Everything was so much more colourful than shops at home in Karl Marx Stadt (which has now reverted to its original name of Chemnitz).Every Viennese street felt like a candy store, but an expensive one.

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It turned out to be good practice, thanks to events well away from my life of rinks and rehearsals, events I could never have predicted.

After the destruction of the Berlin Wall in 1989, I was accused not just of collaborating with the government of East Germany, the Deutsche Demo-kratische Republik (DDR), but of spying on my friends.

It’s possible they somehow used the music consoles at the side of the rink.

That’s where we would stand and discuss the routines.

I realised that, even in the silence of my own home, I had never really been alone.‘Sexual intercourse took place from 20.00 to 20.07,’ said the files. It can’t have amounted to much, had it been true – which it wasn’t.

I’d met a male friend and after a long conversation we’d stayed quiet for a little while. I suppose the hotel itself would have seemed incriminating to the Stasi.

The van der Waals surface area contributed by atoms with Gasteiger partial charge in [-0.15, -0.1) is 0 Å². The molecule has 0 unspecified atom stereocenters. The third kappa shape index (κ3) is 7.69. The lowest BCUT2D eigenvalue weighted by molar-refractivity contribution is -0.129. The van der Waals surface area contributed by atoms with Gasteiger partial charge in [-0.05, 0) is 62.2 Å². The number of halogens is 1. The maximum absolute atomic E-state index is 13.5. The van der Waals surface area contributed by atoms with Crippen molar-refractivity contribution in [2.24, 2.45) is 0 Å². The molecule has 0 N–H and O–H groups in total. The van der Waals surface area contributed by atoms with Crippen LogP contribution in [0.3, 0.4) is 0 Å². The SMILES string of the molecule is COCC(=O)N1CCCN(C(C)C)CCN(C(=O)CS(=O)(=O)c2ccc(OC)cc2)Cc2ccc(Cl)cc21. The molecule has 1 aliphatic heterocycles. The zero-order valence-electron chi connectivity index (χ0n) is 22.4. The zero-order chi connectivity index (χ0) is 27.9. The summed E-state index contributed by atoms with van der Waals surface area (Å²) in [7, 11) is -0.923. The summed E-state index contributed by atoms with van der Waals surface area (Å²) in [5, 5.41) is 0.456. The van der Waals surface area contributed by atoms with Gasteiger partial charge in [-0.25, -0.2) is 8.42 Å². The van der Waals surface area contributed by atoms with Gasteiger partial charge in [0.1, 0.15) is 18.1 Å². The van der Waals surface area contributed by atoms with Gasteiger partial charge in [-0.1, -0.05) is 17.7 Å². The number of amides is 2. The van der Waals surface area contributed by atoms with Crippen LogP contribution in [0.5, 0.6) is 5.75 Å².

So, like thousands of former DDR citizens, I applied to the German government to see my own Stasi files.

In my case, there were boxes of them – boxes upon boxes – 3,000 meticulously compiled pages, all now stored in the official archive. There, in front of me, was a detailed account of my life since childhood compiled by anonymous informers, a diary of my entire existence.

But seeing the evidence gave me enormous relief on two counts: I had proof in my hands that I had never spied on anyone.

And, perhaps more importantly, it was clear that none of my family and none of my close friends had ever been informers.

The trouble started when a civil rights activist claimed in a German newspaper that I was an informer for the Stasi, the secret police, and that I had taken money from them.